Equate Scotland are experts in gender equality across science, engineering, technology and the built environment. They work with employers, students and women to improve the recruitment, retention and progression of women ensuring fair access to opportunities.
On Wednesday, Equate Scotland ran a conference on Women into STEM: How to Take Action and I went along to learn more.
The plenary speaker was Jamie Hepburn (MSP for employability and training). Jamie spoke of the government’s increased funding being given to the Return to Work fund. Applications to this fund can be made for money to improve access to training and employment opportunities for women. Equate Scotland has been a previous recipient of the award, which has helped to set up fantastic placements for women to get back into the workplace and freshen up their skills.
Jamie highlighted the fact that women are much more likely to take flexible jobs to take care of dependents and many have to take part time work as a result. The Scottish government is trying to encourage employers to consider whether their jobs can be made flexible. This would be great, not only to help women take care of dependents, but also so that men can help share the burden and eventually make it just as likely for a man to take care of a dependent as a women (we’ll see if this ever happens!).
Uncovering my own biases
The next session was on the basics of unconscious bias and was run by Equate Scotland. There are many types of unconscious bias including:
- In and out bias – where we prefer people like us and form “in” groups
- Halo and horns bias – where we like/don’t like someone so tend to agree or disagree with what they say or their actions
- Confirmation bias – where we selectively hear things that confirm our pre-formed ideas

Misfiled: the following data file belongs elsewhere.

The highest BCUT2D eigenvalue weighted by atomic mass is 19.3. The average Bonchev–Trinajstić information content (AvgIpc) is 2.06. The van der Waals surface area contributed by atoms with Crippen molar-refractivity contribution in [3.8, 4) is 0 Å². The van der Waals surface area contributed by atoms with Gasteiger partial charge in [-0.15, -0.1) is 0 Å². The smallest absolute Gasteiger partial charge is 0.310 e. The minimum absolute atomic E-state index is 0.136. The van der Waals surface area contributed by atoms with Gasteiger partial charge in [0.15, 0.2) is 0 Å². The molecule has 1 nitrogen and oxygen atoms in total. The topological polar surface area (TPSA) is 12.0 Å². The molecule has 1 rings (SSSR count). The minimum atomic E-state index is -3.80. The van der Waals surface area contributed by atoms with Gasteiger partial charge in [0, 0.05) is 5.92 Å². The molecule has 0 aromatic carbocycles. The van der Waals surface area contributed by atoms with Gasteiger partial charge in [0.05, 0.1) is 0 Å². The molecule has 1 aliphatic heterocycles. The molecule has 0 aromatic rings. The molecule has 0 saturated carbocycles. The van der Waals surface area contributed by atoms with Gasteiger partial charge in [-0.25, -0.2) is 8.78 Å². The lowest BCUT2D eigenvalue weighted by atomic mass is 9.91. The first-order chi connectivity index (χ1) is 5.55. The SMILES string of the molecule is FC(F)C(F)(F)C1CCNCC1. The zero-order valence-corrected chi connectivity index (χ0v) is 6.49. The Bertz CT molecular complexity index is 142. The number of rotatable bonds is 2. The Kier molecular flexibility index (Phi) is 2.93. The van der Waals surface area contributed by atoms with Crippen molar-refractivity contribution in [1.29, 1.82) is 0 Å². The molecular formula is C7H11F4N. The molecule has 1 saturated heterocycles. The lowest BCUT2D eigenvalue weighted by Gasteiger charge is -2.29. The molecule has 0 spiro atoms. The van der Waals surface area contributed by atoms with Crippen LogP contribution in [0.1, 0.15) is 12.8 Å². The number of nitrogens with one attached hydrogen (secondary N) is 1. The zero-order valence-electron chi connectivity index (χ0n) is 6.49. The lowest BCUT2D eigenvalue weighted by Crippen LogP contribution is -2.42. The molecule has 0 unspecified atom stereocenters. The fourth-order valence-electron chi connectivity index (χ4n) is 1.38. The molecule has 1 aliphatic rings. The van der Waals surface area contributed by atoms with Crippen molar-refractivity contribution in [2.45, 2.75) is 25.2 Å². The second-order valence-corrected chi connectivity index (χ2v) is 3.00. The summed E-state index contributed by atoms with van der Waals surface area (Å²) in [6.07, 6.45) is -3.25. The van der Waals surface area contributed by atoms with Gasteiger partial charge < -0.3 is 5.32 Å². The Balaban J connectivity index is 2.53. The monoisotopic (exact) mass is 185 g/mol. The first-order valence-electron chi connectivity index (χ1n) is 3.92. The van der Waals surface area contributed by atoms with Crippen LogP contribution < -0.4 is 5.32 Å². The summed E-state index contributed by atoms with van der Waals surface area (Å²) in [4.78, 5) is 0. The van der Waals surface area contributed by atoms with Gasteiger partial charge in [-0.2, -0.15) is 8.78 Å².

We were forced to admit our own biases (I’m racist, sexist and ageist) and think about how we can take positive action to avoid these biases manifesting themselves into negative effects. I would encourage everyone to think about their unconscious biases as when they become conscious we can start to combat them. You can check your own biases using the Harvard Implicit Test (WARNING – you might not like what you find!).
One example of unconscious bias comes from a study at Yale University, where two identical studentship applications were sent to science professors in the US. The only difference between the applications was the name of the applicant – either Jennifer or John. The professors were asked to rate the applications on competence, hireability and how willing they would be to mentor the student. Jennifer came out worse on all three of these measures and was also offered a lower average salary ($26,508) than John ($30,238).
In Scotland the pay gap is still 13% – that’s an average of £108 less per week for a woman in an identical role. Is the problem down to employers not seeing women in the same roles as men? A Google Image search for “engineer” reveals a stark lack of women represented in the role and this may influence how employers see women.
Should we have men in women’s networks?
The rest of the conference was spent discussing how to improve our outreach activities (have fewer, more in depth activities with follow up and try some women only activities) and talking about the importance of women’s networks in an organisation.
Many workplaces are starting to implement women’s networks, but why they are doing so can vary. Some employers want to be seen as having a positive working environment for women, while some want to work out how to change their working practices to make women feel more comfortable. There was some discussion about whether men should be part of women’s networks and the general feeling was, yes as they need to understand the particular problems that women face before we can combat a society that prevents women excelling at work. It was also pointed out, however, that women will occasionally need a “safe space” to discuss some issues and men would not be appropriate at these meetings.
ScienceGrrl Glasgow has male and female members and our male members are a vital part of the group. They are often very knowledgeable about issues around women and girls in STEM and we would not be without them. If our aim is to improve the way that women are perceived in STEM society, then we will need to engage with men and boys at every level. As the ScienceGrrl motto goes: Science is for everyone!
Follow Equate Scotland on Twitter: @EquateScotland